In which I make my case to be the next Mets Executive VP of Ticket Sales
Another dismal season is coming to a close in Queens this weekend and it’s hard to come up with reasons for people to buy tickets to see the Mets wrap things up. Jacob deGrom? Shut down, as is former Met and fellow breakout rookie Collin McHugh. Juan Lagares? Yeah, he’s shut down too along with Dilson Herrera. David Wright? You get the picture. Even the Mejia stomp is likely off the menu with his sports hernia surgery scheduled for next week. Even if the product on the field doesn’t entice, at least there’s all the team history at the park. The Ebbets Field exterior, the Jackie Robinson Rotunda… If you’re lucky, you might be able to squeeze into the tiny gift shop before grabbing a burger at Shake Shack and hanging out with fellow lost souls on the “we seriously needed to poll the fans to figure out what to name this thing” Shea Bridge. Anyone who can sell people on this “experience” deserves a hefty bonus…
But that particular spot is vacant right now in the Mets front office. We’ll let the courts sort out just how that vacancy came to be, but for now I’ll take a stab at how to market the Mets to fans who are struggling to keep from jumping ship to the Yankees, Blue Jays, Nationals, Orioles, Pirates, Rays, or reruns of the 1994 Expos. And since I have never had a child out of wedlock, I at least meet that qualification. For everything else, I worry that being a fan of the team might actually be a strike against me, or at least that’s the picture I get from watching the way the organization is run. In any case, here are a few quick ideas for selling tickets to whatever team takes the field next year.
Season Ticket Holder Freebies
I may not know much about ticket sales, but I know that it all starts with the season ticket holders. These are the people and/or corporations that pay up front for a guaranteed seat at every home Mets game. Even smaller ticket plans are getting the royal treatment these days; buying tickets to 10 New Hampshire Fisher Cats games practically makes me a VIP. Season ticket holders (and, to a lesser extent, ticket plan buyers) need to be treated properly to ensure that they keep coming back.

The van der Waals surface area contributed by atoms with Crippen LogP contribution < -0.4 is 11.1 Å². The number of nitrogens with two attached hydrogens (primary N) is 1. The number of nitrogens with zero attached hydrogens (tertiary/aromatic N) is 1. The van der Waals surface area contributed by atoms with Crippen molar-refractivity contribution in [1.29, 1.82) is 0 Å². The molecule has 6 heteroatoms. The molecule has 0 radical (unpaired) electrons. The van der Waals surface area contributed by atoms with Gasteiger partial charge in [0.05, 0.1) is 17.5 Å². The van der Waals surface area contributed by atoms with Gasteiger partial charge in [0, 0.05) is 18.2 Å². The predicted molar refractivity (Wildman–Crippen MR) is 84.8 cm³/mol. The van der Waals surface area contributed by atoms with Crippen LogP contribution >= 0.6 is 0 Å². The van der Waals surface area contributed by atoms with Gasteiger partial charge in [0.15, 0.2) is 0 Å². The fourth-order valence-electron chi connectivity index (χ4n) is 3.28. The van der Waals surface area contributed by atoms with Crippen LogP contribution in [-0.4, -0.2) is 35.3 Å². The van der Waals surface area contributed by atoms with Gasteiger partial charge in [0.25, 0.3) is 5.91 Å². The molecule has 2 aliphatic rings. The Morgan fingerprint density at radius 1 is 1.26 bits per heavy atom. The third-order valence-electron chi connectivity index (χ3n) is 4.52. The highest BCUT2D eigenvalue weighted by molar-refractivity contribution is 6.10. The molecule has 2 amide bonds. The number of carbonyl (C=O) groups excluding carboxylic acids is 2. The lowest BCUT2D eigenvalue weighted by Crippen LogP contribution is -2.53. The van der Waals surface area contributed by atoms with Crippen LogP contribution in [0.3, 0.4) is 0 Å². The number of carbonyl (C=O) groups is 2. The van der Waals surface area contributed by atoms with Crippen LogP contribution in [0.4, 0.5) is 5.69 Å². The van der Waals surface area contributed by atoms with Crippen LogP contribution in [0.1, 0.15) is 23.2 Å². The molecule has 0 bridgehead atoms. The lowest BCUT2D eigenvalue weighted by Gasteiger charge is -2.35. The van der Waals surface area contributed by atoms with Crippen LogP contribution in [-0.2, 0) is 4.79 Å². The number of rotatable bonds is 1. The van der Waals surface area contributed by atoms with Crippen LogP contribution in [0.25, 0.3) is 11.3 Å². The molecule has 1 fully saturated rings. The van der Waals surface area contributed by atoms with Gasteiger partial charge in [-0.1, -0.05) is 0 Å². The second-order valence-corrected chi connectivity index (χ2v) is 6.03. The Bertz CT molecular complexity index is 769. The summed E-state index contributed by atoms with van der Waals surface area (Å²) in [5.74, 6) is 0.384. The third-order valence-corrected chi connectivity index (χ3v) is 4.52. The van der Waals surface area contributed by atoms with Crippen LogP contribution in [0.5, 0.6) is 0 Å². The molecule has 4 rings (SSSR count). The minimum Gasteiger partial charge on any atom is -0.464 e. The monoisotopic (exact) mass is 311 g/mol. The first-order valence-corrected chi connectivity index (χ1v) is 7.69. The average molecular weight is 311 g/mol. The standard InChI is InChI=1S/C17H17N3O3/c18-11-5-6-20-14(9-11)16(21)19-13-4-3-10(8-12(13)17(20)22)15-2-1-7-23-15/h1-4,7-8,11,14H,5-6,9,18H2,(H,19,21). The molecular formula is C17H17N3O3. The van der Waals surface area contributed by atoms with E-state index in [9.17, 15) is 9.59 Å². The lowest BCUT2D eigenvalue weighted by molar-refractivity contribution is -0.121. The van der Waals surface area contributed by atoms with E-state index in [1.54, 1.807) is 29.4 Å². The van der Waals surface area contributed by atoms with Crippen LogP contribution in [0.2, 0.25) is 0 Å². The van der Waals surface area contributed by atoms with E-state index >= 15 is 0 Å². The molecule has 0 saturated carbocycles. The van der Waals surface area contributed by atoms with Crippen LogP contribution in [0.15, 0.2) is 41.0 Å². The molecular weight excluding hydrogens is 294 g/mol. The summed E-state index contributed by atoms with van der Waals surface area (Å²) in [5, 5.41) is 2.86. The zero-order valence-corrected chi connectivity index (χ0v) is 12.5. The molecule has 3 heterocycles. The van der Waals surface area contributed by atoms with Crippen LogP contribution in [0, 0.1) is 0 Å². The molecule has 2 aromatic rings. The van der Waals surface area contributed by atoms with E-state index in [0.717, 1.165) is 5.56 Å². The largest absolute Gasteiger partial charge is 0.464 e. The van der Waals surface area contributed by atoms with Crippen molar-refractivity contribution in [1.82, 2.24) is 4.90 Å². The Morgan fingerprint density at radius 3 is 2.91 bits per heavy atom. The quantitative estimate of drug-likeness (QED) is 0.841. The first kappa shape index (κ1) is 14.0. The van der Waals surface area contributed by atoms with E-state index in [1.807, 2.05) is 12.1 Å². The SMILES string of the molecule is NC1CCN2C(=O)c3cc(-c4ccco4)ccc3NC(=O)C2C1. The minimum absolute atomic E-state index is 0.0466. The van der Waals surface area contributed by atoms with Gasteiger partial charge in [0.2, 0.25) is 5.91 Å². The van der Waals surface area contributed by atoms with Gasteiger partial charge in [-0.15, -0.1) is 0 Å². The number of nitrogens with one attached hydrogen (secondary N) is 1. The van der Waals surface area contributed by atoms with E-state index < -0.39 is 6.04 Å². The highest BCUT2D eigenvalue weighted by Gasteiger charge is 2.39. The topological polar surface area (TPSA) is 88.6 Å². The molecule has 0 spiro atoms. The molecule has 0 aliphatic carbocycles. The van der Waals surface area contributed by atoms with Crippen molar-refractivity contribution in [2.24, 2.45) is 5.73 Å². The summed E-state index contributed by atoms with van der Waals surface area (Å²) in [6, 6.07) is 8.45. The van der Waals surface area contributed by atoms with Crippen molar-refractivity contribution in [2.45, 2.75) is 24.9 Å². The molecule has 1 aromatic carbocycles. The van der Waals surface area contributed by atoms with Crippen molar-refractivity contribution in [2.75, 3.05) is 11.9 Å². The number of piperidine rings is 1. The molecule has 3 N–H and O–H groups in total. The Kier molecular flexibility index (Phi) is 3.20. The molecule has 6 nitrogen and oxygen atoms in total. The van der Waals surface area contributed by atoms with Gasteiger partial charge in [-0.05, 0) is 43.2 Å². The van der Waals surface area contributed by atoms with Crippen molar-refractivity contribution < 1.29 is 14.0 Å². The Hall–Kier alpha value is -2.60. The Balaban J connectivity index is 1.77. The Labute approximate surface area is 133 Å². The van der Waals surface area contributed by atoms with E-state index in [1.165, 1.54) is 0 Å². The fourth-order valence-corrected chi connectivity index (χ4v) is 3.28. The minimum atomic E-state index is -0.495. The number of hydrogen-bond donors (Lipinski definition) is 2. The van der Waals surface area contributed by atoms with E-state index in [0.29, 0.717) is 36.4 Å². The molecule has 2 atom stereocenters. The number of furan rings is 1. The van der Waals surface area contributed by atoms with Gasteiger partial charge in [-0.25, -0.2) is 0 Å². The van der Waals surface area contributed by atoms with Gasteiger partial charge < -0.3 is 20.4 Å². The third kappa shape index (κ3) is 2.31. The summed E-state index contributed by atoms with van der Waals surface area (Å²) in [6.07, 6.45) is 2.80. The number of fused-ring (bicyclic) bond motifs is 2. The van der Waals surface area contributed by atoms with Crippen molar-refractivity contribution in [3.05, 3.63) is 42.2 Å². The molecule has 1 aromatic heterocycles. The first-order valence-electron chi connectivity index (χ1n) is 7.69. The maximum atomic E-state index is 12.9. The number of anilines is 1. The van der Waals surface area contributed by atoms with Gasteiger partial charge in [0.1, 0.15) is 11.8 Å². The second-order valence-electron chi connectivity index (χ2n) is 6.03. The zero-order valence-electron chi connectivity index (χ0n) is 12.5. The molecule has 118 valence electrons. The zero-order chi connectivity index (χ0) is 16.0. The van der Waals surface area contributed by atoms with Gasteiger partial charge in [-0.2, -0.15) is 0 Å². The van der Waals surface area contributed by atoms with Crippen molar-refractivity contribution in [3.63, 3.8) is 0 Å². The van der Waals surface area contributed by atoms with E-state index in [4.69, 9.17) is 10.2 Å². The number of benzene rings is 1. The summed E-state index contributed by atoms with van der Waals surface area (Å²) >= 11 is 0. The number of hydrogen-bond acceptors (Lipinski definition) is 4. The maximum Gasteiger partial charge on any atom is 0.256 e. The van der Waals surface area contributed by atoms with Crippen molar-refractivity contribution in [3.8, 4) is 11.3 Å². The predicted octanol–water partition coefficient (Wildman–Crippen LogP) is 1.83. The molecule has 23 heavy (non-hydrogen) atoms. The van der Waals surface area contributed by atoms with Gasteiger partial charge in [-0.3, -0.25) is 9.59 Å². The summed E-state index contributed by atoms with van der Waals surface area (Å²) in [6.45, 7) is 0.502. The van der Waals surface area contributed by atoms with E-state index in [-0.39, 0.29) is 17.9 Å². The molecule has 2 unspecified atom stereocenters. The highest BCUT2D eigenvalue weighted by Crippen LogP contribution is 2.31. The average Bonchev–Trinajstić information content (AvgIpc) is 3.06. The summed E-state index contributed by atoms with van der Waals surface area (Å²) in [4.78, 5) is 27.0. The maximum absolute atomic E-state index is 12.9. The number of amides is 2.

But that’s not what happens at Citi Field. The most glaring example of disrespect to STHs is when seating-limited promotions are announced. These special offers promise a limited item like a bobblehead with tickets in a particular section. If you already have a seat elsewhere, you are told to buy another ticket and try to sell your usual seat if you want to get in on the deal. The message this sends is clear: “We already have your money, we have no motivation to keep you happy.” Other teams make sure that STHs are taken care of, why don’t the Mets? The last thing you should be telling someone who has given you thousands of dollars (tens of thousands in some cases) is that they need to buy another ticket if they want a promotional trinket. Maybe make it an option for an additional fee if the logistics are too complicated, but this needs to be fixed. This wouldn’t apply to ticket plan holders, but we’ll make sure they’re taken care of too.
Ticket Trade-Up Program
How many times this season have there been empty field-level sections while the unwashed masses crowd into the upper deck? That’s a bit of an exaggeration, but if nobody is buying the good seats, why not let the people who showed up sit down there without having to bribe an usher?